Christmas Past, Present and Future

 

The historic Marshall House was built in 1870. 227 North Street is the manifestation of the love blacksmith John Marshall, had for his wife, and that love can be felt in the home's walls and halls. Love and family is especially important this time of year, when loved-ones gather together, sheltering one another from the cold dark days of winter, and shine a little brightness within the warm walls of the family home. But, this time of year didn’t always hold such a place in the American heart. The Marshall House came about just as the country, as a whole, was realizing the need to pause, breathe out the previous year and breathe in the new one, with peace and community at heart.

 

Before 1870, there was no standard tradition for the Christmas Holiday. The day was not a national holiday, and families tended to celebrate, borrowing the traditions from their countries of ancestry.

 

Then in 1870, President Ulysses Grant made Christmas a federal holiday. During this time, the works of author Washington Irving were exceedingly popular and praised looking back to ancient traditions. His writing celebrated the idea of different types of people, in a community, coming together to celebrate common traditions and give forth wishes of peace for the year ahead. People borrowed old traditions and customs from European countries, like lighting Yule logs, singing carols and hanging festive wreaths. 

 

 

Christmas became an increasingly important time for families to celebrate at home. More and more Christian Americans also began to follow the European traditions of Christmas trees and giving gifts. Dutch immigrants celebrated the feast of St. Nicholas on December 6th, German immigrants brought decorated trees into their homes, and the exchanging gifts became an important aspect of boosting a post-war economy.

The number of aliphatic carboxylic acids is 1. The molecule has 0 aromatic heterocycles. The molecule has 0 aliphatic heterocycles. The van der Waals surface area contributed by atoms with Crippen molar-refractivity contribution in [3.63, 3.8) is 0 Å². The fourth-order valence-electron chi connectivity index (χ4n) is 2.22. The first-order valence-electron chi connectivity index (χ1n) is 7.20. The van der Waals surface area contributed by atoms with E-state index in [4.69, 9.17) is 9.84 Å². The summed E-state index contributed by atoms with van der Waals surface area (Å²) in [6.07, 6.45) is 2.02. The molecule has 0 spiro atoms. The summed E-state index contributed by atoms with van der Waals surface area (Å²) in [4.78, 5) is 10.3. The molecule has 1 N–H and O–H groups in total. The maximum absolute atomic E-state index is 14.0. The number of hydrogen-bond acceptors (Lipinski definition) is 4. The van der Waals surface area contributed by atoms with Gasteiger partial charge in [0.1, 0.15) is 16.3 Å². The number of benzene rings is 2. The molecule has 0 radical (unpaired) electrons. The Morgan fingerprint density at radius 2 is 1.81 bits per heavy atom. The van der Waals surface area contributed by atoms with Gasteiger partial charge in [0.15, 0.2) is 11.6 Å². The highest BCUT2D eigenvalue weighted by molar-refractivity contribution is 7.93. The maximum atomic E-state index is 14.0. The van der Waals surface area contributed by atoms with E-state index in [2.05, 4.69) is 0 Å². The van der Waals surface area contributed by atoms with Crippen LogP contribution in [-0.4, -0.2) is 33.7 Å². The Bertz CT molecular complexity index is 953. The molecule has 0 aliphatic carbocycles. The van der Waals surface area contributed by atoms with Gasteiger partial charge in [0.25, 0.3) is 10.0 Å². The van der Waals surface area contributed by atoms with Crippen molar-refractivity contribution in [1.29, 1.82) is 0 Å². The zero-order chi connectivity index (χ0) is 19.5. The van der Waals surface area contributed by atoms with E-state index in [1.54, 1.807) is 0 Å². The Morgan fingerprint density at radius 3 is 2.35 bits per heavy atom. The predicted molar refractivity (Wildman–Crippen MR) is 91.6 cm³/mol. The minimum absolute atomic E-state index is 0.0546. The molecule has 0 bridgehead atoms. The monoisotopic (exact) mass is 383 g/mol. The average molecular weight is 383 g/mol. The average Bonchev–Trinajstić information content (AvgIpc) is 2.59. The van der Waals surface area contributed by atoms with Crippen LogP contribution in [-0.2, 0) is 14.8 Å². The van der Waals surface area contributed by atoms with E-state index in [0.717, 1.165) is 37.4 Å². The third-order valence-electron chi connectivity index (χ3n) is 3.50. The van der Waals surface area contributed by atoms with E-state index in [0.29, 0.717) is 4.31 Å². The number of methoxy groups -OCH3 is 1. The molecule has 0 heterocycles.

The Civil War tore the country apart, and this new national holiday about peace, love, and togetherness spoke to the hearts of communities across the country. The changing political and social climate at the end of the 19th century had many longing for the traditions of times past. Holding onto the traditions of their ancestors, sharing those with their new home and community, brought neighborhoods together and aided in unifying the country as a whole.

 

 

The traditions of this holiday season are here to celebrate all of the things that America represents, then and now. The seamless combination of the old and the new, the nostalgic and the contemporary, the antique and the modern. These community traditions and our ever-changing national virtues, come together in a time of reflection but also to communicate our hopes of peace and growth in the year to come.

 

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